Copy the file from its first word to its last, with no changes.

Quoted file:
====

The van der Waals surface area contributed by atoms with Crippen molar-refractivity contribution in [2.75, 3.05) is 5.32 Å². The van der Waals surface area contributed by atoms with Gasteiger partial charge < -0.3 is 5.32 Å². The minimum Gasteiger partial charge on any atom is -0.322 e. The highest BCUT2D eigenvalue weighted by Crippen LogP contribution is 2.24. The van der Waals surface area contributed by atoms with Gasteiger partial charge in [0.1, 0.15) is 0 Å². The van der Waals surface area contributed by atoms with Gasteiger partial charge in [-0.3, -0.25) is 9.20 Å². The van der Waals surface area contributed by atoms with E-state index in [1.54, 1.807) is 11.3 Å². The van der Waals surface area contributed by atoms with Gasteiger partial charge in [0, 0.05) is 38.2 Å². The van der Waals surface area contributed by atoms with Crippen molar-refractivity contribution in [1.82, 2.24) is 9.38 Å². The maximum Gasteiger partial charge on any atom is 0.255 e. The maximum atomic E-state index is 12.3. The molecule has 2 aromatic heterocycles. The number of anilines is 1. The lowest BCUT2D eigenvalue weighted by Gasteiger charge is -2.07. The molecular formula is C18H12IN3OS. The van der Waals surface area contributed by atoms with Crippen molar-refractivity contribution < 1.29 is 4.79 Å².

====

The van der Waals surface area contributed by atoms with Crippen molar-refractivity contribution in [2.75, 3.05) is 5.32 Å². The van der Waals surface area contributed by atoms with Gasteiger partial charge < -0.3 is 5.32 Å². The minimum Gasteiger partial charge on any atom is -0.322 e. The highest BCUT2D eigenvalue weighted by Crippen LogP contribution is 2.24. The van der Waals surface area contributed by atoms with Gasteiger partial charge in [0.1, 0.15) is 0 Å². The van der Waals surface area contributed by atoms with Gasteiger partial charge in [-0.3, -0.25) is 9.20 Å². The van der Waals surface area contributed by atoms with E-state index in [1.54, 1.807) is 11.3 Å². The van der Waals surface area contributed by atoms with Gasteiger partial charge in [0, 0.05) is 38.2 Å². The van der Waals surface area contributed by atoms with Crippen molar-refractivity contribution in [1.82, 2.24) is 9.38 Å². The maximum Gasteiger partial charge on any atom is 0.255 e. The maximum atomic E-state index is 12.3. The molecule has 2 aromatic heterocycles. The number of anilines is 1. The lowest BCUT2D eigenvalue weighted by Gasteiger charge is -2.07. The molecular formula is C18H12IN3OS. The van der Waals surface area contributed by atoms with Crippen molar-refractivity contribution < 1.29 is 4.79 Å².